To tackle the relevant strategic questions that decision-makers ask with the rigor that accurate forecasting requires, Good Judgment crafts sets of questions about discrete events that, in combination, shed light on a broader topic. Good Judgment calls this technique question clusters. Good clusters will examine the strategic question from multiple perspectives—political, economic, financial, security, and informational. These days, a public health perspective is also usually worthwhile. Aggregating the probabilities that the Superforecasters assign to such specific questions generates a comprehensive forecast about the strategic question, as well as early warnings about the deeper geopolitical or business trends underway.

The Good Judgment team developed this method in a research study sponsored and validated by the US Intelligence Advanced Research Projects Activity from 2011-2015, where the Superforecasters outperformed the collective forecasts of intelligence analysts in the US government by 30%. Since then, the Superforecasters have refined and expanded their approach to evaluate emerging consumer trends, inform product development, and understand the factors driving commodity markets. A similar framework was detailed in a recent Foreign Affairs cover article by Professor Philip Tetlock and Dr Peter Scoblic.

As an example, a question cluster on a critical topic that clients have asked Good Judgment to develop includes political, military, social, and economic forecasts on emerging trends regarding Taiwan:

    • Will Taiwan accuse the People’s Republic of China (PRC) of flying a military aircraft over the territory of the main island of Taiwan without permission before 31 December 2021?
    • Will the PRC or Taiwan accuse the others’ military or civilian forces of firing upon its own military or civilian forces before 1 January 2022?
    • Before 1 January 2022, will US legislation explicitly authorizing the president to use the armed forces to defend Taiwan from a military attack from the PRC become law?
    • Will Taiwan (Chinese Taipei) send any athletes to compete in the 2022 Winter Olympics in Beijing?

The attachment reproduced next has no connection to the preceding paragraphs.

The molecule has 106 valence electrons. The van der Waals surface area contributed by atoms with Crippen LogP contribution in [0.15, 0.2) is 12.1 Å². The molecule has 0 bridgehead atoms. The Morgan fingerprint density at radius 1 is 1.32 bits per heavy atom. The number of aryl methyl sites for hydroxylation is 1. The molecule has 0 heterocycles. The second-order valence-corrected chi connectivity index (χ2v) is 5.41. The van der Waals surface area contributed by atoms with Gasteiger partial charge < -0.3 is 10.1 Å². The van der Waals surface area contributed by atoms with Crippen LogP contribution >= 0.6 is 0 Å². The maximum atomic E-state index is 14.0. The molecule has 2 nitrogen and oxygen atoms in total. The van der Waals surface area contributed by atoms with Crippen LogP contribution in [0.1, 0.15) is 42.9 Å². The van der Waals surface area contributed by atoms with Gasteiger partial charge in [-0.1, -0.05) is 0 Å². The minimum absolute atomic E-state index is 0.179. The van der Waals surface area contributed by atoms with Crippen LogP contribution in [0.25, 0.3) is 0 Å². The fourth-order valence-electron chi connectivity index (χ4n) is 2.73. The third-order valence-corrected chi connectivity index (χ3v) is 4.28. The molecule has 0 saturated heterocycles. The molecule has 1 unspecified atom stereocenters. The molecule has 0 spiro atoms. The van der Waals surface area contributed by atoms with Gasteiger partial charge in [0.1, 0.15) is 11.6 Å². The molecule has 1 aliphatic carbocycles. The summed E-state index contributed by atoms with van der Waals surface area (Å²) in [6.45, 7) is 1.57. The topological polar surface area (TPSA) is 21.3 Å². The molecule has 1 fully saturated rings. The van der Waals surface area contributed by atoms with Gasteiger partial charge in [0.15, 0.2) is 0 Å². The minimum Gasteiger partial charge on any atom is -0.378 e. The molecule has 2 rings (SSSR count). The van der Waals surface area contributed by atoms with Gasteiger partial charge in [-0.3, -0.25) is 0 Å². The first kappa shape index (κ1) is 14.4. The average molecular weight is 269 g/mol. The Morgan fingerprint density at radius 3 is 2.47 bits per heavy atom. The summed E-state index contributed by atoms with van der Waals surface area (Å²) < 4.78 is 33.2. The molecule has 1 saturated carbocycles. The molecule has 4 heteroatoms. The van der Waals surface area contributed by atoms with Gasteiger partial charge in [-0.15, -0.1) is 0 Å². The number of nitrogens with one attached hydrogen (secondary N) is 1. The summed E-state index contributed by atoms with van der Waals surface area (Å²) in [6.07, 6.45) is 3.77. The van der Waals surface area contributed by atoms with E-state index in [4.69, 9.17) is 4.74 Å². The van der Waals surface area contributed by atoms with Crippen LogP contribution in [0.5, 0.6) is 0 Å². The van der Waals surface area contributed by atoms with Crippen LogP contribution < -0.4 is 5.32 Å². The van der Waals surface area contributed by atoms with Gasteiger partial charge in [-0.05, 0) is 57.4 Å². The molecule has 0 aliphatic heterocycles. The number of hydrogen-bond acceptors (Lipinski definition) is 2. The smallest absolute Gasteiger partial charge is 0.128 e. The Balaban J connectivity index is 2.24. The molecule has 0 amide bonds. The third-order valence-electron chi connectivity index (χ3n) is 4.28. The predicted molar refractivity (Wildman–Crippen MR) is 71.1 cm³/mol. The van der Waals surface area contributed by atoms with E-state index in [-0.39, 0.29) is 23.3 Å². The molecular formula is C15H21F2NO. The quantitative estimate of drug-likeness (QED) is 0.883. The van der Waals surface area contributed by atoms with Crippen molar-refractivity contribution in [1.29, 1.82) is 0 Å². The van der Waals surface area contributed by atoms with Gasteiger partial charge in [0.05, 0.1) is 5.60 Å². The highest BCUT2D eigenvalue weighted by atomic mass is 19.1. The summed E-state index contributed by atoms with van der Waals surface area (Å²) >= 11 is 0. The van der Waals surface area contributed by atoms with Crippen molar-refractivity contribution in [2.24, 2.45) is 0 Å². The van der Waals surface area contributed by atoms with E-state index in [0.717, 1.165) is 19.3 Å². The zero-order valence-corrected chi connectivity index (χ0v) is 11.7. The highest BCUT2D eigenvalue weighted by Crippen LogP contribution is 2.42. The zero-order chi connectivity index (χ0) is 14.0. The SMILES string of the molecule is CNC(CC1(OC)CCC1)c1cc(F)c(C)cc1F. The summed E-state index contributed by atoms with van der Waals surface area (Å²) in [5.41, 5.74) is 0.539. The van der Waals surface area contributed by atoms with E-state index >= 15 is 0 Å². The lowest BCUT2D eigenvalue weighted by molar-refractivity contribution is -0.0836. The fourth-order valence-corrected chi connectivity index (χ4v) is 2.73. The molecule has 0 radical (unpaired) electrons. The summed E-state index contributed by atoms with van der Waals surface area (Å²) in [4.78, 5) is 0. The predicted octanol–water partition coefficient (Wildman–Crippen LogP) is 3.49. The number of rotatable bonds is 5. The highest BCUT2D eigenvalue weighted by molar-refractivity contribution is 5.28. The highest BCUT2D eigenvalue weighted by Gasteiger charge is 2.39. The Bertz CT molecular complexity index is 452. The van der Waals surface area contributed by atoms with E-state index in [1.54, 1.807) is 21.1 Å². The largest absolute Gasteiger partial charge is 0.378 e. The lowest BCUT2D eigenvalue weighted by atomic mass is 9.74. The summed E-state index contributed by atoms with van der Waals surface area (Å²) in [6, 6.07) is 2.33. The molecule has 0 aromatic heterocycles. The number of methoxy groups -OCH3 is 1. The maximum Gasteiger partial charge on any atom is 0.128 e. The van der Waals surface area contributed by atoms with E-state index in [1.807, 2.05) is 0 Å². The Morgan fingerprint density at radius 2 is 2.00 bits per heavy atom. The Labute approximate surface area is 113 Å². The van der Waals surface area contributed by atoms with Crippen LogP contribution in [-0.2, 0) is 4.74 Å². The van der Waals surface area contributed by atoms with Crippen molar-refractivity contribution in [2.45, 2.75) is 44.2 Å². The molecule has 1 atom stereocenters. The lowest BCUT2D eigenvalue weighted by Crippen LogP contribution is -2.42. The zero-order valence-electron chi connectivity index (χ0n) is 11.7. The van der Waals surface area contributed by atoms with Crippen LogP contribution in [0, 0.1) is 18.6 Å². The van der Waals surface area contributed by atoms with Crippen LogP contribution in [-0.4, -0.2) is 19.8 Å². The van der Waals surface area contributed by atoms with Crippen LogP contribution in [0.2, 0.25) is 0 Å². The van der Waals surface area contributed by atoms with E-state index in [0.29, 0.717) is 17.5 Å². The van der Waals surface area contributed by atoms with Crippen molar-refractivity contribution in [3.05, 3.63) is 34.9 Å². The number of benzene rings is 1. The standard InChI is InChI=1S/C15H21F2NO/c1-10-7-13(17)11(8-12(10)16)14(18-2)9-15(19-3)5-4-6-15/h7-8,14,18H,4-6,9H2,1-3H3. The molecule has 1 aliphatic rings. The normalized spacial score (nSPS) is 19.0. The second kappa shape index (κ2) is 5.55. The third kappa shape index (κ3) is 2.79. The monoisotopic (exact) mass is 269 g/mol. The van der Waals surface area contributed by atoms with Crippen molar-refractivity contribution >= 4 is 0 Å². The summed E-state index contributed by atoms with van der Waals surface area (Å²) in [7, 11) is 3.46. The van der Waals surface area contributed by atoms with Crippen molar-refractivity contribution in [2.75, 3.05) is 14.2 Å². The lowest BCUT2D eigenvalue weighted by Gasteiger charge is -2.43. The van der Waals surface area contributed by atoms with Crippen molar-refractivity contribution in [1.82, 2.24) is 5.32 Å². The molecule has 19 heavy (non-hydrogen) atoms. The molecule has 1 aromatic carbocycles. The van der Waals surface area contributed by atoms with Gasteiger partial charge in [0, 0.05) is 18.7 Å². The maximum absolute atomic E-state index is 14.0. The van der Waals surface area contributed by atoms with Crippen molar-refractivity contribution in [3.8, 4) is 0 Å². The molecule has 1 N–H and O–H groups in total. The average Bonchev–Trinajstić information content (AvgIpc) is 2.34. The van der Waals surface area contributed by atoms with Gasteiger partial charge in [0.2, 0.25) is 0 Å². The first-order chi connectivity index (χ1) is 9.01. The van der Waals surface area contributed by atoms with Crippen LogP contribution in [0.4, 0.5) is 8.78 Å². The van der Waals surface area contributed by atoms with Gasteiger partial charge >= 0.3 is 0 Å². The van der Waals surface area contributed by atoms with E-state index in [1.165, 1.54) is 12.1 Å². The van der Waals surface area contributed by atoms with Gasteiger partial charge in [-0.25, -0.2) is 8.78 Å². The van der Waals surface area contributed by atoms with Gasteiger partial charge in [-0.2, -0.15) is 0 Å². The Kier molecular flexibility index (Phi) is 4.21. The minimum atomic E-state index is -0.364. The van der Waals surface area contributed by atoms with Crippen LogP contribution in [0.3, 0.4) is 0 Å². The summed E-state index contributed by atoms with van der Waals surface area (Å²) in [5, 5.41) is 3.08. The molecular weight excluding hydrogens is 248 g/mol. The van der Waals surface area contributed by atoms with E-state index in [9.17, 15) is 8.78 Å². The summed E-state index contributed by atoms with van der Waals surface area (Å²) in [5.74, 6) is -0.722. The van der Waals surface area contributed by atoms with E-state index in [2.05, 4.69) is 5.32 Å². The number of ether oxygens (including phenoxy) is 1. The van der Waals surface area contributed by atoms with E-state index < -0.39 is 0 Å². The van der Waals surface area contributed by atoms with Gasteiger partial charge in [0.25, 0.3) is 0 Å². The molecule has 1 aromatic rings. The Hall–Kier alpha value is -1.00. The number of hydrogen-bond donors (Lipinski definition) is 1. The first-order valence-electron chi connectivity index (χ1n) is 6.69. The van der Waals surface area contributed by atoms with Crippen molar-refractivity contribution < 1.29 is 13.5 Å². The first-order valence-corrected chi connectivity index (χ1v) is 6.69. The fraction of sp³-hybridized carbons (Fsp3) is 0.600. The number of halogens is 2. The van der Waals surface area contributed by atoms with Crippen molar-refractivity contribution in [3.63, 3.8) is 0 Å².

• Will the Council of the EU adopt a decision authorizing the Commission to open negotiations with Taiwan on an investment agreement?
    • Will the World Health Organization reinstate Taiwan’s observer status before 1 January 2022?

As another example, in forecasting the technological landscape, the Superforecasters estimate the emerging trends in electric car sales, hydrogen-fueled vehicles, the growth of Starlink services, and social media regulation, among others.

Independently, these forecasts are crucial for some companies and investors and informative for the discerning public. Taken together, they point to trends that are shaping the future of the geopolitical and business world.

The same technique can be applied to Amazon. The traditional approach of security analysts is to build a fixed model that predicts valuation based on dividends, cash flow, and other objective metrics. A question cluster approach can uncover critical subjective variables and quantify them, such as the risk of a regulatory crackdown or shifts in labor relations, to make the analyst’s model more robust.

“In business, good forecasting can be the difference between prosperity and bankruptcy,” says co-founder of Good Judgment, Professor Philip Tetlock. Successful businesses rely on forecasting to make better decisions. Using clusters of interrelated questions is one way to ensure those forecasts are both rigorous and relevant.

* This article originally appeared in Luckbox Magazine and is shared with their permission.